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Building and Construction General Onsite Award - Employment types

There are many different ways to engage employees. To avoid disputes it is important you are aware of the entitlements each type of employment entails.

Employees under the Building and Construction General On-Site Award (Onsite Award) can be employed in one of the following categories: 

  1. Daily hire
  2. Full-time weekly hire
  3. Part-time weekly hire
  4. Casual.

Under the Onsite Award, at the time of engagement an employer must inform each employee, in writing, of the terms of their engagement and whether they are to be daily hire, full-time, part-time or casual employees.

1. Daily hire employees

Daily hire employees are a unique classification under the Onsite Award and are:

  • engaged on a day-to-day basis; and  
  • paid an additional loading to compensate them for loss of wages for periods of unemployment between jobs.

Daily hire employees are entitled to:

  • Paid leave, including the payment of any accrued annual leave on termination.
  • One day’s notice of termination or one day’s pay in lieu of notice.
  • Notice given at, or before the employee’s usual starting time that employment will cease at the end of the working day.
  • One hour prior to termination to gather, clean, sharpen, pack and transport tools.

Only qualified trades and labourers can be engaged as daily hire employees. 

2. Full-time weekly hire employment 

A full-time employee is an employee who works an average of 38 ordinary hours per week. A full-time employee is an employee who is on a permanent, or fixed term contract. 

3. Part-time weekly hire employment 

A part-time employee is an employee who works on average less than 38 ordinary hours per week but has reasonably predictable hours of work. Part-time employees must be paid at least the ordinary time hourly rate for the relevant classification and pro-rata entitlements (annual leave/personal leave) for those hours.

Before commencing part-time employment, the employer must inform the part-time employee and put the following in writing: 

  • That the employee may work part-time.
  • The days and hours the employee will be working. 
  • The starting and finishing times of each day.
  • The classification level which the employee fits under.
  • The period of part-time employment.

Terms may be varied, but only in writing and with the consent of both the employee and employer. A copy of the agreement and any variations should be provided to the employee by the employer.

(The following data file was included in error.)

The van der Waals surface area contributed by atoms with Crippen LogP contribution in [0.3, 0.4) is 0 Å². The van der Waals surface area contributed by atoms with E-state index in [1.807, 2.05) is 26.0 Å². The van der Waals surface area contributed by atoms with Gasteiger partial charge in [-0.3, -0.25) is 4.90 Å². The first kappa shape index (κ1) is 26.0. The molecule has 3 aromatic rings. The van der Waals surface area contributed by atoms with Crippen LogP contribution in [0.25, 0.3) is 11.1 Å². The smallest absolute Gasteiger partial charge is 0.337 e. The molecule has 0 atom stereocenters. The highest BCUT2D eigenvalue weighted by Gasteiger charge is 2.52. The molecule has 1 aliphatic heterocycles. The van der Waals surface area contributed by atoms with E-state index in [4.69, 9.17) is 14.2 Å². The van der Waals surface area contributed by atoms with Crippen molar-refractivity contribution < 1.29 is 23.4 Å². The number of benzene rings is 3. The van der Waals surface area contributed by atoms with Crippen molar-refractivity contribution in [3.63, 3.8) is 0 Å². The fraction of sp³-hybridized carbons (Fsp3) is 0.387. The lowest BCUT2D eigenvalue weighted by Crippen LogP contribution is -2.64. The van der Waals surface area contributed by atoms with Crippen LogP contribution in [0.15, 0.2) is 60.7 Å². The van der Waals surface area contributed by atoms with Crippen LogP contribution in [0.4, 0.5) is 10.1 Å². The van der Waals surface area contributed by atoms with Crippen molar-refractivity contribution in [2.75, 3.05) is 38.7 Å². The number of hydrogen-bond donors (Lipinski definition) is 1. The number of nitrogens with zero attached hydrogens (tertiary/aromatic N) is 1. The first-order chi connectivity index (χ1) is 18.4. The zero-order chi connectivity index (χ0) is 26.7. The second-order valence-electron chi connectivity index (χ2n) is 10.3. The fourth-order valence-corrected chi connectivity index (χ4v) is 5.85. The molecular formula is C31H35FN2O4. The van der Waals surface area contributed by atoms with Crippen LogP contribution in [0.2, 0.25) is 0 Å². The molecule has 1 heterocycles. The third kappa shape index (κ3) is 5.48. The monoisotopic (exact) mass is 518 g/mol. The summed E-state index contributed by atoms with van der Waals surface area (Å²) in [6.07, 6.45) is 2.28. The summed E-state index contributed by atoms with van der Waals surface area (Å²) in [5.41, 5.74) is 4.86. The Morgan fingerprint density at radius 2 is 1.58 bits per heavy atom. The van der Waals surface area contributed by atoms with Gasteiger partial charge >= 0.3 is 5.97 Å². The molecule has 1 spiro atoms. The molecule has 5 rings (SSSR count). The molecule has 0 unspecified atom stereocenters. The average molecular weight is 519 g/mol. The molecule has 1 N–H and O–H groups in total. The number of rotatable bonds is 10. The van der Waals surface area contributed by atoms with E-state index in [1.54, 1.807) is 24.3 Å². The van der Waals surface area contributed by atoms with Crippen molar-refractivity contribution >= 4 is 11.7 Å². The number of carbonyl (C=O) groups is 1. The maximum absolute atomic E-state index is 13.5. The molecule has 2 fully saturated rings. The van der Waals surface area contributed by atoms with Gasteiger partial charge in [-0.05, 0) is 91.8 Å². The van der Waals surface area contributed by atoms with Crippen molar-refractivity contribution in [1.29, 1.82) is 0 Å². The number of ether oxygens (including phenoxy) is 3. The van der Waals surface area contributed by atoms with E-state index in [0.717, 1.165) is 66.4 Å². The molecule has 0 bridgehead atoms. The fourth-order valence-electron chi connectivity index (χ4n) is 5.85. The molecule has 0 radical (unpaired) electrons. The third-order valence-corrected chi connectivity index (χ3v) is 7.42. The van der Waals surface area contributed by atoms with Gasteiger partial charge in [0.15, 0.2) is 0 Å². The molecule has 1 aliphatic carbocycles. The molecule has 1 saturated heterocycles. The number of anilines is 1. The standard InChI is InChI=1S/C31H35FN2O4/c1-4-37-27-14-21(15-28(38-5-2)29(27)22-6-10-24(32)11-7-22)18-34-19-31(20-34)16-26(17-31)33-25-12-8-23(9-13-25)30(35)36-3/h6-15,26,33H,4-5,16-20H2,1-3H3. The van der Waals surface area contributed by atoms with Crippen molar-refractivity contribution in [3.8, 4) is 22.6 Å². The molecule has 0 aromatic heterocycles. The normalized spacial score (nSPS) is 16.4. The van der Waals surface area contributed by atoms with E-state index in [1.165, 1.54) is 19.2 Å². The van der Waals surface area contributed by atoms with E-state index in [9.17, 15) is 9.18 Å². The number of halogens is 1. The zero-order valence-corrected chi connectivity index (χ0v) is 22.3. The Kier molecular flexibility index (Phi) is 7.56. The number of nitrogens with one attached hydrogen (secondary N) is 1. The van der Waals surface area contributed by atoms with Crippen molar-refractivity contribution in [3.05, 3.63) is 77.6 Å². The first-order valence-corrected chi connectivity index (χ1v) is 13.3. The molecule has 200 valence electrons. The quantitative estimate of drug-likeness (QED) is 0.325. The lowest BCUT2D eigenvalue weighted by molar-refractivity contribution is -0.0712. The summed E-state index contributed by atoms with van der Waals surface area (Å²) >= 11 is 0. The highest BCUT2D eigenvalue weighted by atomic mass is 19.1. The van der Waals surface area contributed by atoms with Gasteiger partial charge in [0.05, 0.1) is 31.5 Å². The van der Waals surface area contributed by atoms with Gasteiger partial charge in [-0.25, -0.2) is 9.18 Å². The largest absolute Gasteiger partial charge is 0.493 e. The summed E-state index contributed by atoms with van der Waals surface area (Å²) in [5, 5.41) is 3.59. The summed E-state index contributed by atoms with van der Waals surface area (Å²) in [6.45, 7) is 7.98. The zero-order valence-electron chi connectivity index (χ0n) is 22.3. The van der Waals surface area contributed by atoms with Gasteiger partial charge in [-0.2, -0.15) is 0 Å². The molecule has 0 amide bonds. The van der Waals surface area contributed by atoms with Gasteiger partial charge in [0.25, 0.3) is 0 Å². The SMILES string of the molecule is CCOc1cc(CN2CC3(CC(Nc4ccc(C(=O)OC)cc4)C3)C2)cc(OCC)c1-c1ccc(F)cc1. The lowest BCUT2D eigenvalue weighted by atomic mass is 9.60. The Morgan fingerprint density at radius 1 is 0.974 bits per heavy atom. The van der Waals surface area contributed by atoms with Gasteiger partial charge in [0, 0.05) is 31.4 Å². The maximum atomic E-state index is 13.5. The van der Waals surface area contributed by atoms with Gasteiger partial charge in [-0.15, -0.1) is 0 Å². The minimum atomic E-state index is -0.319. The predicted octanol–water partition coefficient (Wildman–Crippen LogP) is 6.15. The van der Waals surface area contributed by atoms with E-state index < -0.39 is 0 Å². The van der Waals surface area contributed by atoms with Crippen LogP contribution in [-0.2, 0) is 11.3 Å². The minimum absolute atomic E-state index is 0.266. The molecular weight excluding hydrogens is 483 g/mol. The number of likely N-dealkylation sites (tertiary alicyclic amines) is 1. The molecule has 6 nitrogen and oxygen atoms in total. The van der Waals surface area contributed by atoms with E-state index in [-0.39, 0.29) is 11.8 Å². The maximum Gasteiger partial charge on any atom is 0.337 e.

4. Casual employment

Under the Fair Work Act, a person is a casual employee if:

  • they are offered a job; and
  • the offer does not include a firm advance commitment that the work will continue indefinitely with an agreed pattern of work; and
  • they accept the offer knowing that there is no firm advance commitment and become an employee.

Before commencing casual employment, the employer must inform the employee in writing: 

  • That the employee is employed as a casual. 
  • Who the employer is. 
  • The job to be performed.
  • The classification level which the employee fits under. 
  • The relevant rate of pay that is described in the Award as the ‘ordinary time hourly rate’.

Under the National Employment Standards, casual employees are entitled to:

  • Access to a pathway to become a permanent employee.
  • 2 days unpaid carer’s and 2 days unpaid compassionate leave per occasion.
  • 5 days unpaid family and domestic violence leave (in a 12 month period).
  • Unpaid community service leave.

Casual employees are not entitled to:

  • Paid leave.
  • Notice of termination.
  • Redundancy pay.

Casual employees must be paid a loading of 25% on top of the ordinary time hourly rate and a minimum of four hours’ work per engagement plus any relevant fares and travel allowances. The 25% loading is paid as compensation for the above-mentioned entitlements that casual employees are not entitled to.

Overtime and penalty rates also apply to casual employees.

Converting casual employment to full-time or part-time employment

The National Employment Standards provide that a casual employee may be entitled to convert to permanent employment if they:

  • have been employed for 12 months,
  • have worked a regular pattern of hours on an ongoing basis for at least the last 6 months, and
  • could continue working that regular pattern of hours as a permanent employee without significant change.

HIA’s infosheet Changes to Casual Employment: Casual Conversion provides more detail regarding casual conversion requirements.

To find out more, contact HIA InfoCentre

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